General Motors reaches tentative agreement with UAW, potentially ending 6-week strike
UAW approves tentative labor deal with Ford
DETROIT (AP) — The United Auto Workers union said Monday that it reached a tentative contract with General Motors, the last of the Detroit three automakers to agree to a deal.
Under the deal reached early Monday at the union’s headquarters in Detroit, workers at all three companies will return to the job pending votes on whether to ratify the contracts, which will take place over the next two weeks.
The GM deal follows tentative agreements union negotiators reached with Ford on Wednesday and Jeep-maker Stellantis on Saturday. All three deals have to be voted on by the 146,000 union members who work at the Detroit companies.
The union’s targeted strikes against the companies began on Sept. 15.
The main provisions of the deals are largely the same at all three automakers, but there are small differences. In each case, workers would see 25% general pay raises, including an 11% increase upon ratification. Including cost-of-living pay, the raises would total more than 30% over the life of contracts, which would run through April 2028.
THIS IS A BREAKING NEWS UPDATE. AP’s earlier story follows below.
DETROIT (AP) — Facing the loss of another $200 million this week to a lengthy strike, General Motors CEO Mary Barra wrapped up her weekend by going to the United Auto Workers’ Detroit headquarters intent on getting a new contract.
Joined by manufacturing chief Gerald Johnson at the meeting that started late Sunday, they were able to close a deal with UAW President Shawn Fain and other bargainers early Monday that should end a contentious six-week work stoppage, three people briefed on the matter said Monday.
The tentative deal, which came on Fain’s 55th birthday, capped a furious few days of agreements that still need to be ratified by 146,000 UAW members at GM, Ford and Jeep-maker Stellantis. Ford agreed to a new contract last week and was followed by Stellantis on Saturday, which raised the pressure on GM to settle for essentially the same terms.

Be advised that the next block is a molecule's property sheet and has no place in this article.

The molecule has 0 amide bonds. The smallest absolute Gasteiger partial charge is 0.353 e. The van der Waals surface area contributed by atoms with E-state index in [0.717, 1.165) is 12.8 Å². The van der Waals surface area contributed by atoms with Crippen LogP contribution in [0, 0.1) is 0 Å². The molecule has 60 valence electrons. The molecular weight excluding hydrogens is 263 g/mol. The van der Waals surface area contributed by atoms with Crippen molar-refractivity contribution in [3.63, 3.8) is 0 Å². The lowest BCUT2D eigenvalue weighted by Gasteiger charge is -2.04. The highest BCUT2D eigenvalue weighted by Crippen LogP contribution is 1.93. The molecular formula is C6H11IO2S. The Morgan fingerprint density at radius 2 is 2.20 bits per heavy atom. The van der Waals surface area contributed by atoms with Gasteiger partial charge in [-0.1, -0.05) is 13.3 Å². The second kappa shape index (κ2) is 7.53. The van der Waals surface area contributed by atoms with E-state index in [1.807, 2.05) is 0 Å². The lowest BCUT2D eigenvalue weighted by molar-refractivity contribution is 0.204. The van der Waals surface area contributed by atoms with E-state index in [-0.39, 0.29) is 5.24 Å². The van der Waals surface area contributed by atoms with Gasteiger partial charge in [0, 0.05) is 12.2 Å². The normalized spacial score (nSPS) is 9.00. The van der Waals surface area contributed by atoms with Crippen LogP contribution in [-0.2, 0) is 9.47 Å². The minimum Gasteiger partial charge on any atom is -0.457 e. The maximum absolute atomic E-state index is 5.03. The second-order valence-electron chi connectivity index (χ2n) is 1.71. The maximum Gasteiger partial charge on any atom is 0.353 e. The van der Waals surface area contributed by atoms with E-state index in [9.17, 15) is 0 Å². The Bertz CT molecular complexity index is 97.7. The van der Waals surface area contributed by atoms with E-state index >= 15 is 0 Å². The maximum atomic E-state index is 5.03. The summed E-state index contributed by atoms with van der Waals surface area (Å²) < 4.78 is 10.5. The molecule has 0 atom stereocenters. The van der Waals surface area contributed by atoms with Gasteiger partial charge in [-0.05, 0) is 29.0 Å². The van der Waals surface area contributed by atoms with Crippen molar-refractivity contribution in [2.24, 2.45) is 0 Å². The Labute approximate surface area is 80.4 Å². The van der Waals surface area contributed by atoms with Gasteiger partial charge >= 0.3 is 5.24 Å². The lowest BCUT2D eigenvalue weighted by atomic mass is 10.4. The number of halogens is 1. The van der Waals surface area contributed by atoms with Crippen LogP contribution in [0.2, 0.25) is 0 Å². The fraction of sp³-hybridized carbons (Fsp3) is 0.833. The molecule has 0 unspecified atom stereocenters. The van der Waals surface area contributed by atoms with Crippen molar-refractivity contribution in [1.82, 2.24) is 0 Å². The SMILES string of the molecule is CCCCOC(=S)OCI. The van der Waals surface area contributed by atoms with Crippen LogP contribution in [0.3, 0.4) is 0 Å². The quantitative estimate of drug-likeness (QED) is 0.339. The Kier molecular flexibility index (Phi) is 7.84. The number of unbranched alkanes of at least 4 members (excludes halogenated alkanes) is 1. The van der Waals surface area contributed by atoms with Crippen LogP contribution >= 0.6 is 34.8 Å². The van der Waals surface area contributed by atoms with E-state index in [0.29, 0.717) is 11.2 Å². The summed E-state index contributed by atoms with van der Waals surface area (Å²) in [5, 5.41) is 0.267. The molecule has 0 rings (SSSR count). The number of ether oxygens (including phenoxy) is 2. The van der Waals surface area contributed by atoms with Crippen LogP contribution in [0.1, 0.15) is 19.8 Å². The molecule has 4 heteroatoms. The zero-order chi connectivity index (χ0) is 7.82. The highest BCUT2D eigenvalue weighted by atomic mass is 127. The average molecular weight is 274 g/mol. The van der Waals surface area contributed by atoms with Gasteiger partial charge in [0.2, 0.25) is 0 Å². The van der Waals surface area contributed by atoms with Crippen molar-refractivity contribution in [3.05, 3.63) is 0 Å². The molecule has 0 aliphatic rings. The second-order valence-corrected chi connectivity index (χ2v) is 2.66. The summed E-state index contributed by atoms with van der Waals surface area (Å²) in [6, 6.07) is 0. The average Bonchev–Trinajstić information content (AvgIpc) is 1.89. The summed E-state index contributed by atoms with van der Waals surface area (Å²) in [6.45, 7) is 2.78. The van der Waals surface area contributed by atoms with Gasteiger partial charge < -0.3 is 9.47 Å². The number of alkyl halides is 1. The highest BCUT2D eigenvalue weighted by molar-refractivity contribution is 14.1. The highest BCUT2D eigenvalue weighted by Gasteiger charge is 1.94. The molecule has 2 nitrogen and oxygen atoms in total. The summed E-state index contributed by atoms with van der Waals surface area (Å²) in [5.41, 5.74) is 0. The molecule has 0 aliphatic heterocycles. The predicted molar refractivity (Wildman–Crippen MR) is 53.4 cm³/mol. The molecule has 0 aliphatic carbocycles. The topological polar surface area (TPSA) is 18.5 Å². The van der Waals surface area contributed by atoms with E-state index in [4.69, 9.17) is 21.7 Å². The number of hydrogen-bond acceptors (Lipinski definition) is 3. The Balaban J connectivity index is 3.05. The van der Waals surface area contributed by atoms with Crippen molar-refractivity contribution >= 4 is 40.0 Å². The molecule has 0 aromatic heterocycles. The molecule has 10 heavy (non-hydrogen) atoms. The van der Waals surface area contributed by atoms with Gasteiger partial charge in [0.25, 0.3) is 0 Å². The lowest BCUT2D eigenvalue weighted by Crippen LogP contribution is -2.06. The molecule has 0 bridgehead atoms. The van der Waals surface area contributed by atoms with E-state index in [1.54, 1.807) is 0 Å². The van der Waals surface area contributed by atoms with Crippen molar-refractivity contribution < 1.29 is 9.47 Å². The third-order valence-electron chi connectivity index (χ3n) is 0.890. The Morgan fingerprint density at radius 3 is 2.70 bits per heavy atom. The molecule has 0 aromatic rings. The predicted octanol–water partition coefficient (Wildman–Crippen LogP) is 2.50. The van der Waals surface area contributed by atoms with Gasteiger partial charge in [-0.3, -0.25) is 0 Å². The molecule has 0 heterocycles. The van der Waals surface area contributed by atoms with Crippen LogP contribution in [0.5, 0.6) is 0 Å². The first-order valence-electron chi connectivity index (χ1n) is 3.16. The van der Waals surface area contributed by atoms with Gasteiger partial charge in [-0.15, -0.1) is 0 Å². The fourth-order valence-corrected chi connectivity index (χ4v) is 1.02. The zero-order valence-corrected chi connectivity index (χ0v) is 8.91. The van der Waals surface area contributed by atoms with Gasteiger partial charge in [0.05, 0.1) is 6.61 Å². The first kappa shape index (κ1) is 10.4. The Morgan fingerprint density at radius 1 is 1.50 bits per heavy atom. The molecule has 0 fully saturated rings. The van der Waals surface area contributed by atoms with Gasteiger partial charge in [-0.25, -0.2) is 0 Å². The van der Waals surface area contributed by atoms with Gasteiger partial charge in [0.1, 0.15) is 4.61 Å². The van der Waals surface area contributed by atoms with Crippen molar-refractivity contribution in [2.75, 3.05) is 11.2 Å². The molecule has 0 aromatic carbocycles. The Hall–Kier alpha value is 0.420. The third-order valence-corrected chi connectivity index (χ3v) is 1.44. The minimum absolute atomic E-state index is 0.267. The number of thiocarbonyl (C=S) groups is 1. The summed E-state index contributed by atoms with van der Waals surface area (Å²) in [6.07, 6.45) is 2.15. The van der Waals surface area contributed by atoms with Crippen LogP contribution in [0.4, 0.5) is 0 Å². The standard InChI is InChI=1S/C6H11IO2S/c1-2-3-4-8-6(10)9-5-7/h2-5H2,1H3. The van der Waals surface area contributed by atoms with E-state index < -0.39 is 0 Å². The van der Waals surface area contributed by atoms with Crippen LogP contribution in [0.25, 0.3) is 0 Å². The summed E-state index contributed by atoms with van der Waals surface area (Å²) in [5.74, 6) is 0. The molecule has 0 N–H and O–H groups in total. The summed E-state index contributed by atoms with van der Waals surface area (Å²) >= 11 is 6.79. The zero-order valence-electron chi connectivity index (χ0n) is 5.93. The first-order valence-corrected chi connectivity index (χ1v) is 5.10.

Members could still vote down the contracts, but it’s likely they would bring labor peace to the domestic auto industry, at least until they’d expire on April 30, 2028.
All three companies agreed to raise general wages by 25% for top assembly plant workers and add cost of living adjustments that would bring their pay increases to over 30% by the time the contracts end, said the people, who asked not to be identified because they weren’t authorized to talk publicly about the deal. Workers would get an immediate 11% pay raise upon ratification.
The GM deal should make Fain’s birthday a happy one. Most industry analysts say contracts with the Detroit Three are victories for the UAW, which had sought big gains to make up for concessions it made to help the companies get through the Great Recession of late-2007 to 2009. Initally Fain wanted 40% raises and even asked for a 32-hour work week for 40 hours of pay, but he didn’t get all of his demands.
During the talks, which began last summer, the companies said they were reluctant to agree to the union’s terms, fearing they would force them to raise vehicle prices higher than competitors with nonunion factories in the U.S., including Toyota and Tesla.
For GM, which was losing millions of dollars each week the strike lasted, the impetus was clear: Reach a deal so it could open an SUV factory in Spring Hill, Tennessee, on time Monday morning, and get a highly profitable truck-based SUV plant in Arlington, Tennessee, back online as soon as possible.
That didn’t happen, as workers at Spring Hill and about 18,000 others on strike at GM assembly plants and parts warehouses awaited official word of the agreement Monday from the union. However, workers were expected to start returning to work as early as Monday.
Mike Huerta, president of UAW Local 602, which was on strike in Lansing, Michigan, was hesitant to celebrate the deal before seeing more information, saying that “the devil’s in the details.”
“Our bargainers did their job. They’re going to present us with something and then we get to tell them it was good enough or it wasn’t,” said Huerta.
With workers huddled around a fire behind him, Huerta said that it’s been a tough few nights on the picket lines with dropping temperatures and rain, but that spirits have remained high.
“We were ready to continue if we needed to,” Huerta said. “And if we do turn it down, we’ll be ready to go back again.”
Shammira Marshall, a forklift driver at GM’s parts warehouse in Van Buren Township, Michigan, west of Detroit, said the holidays will be a bit nicer this year thanks to the tentative deal.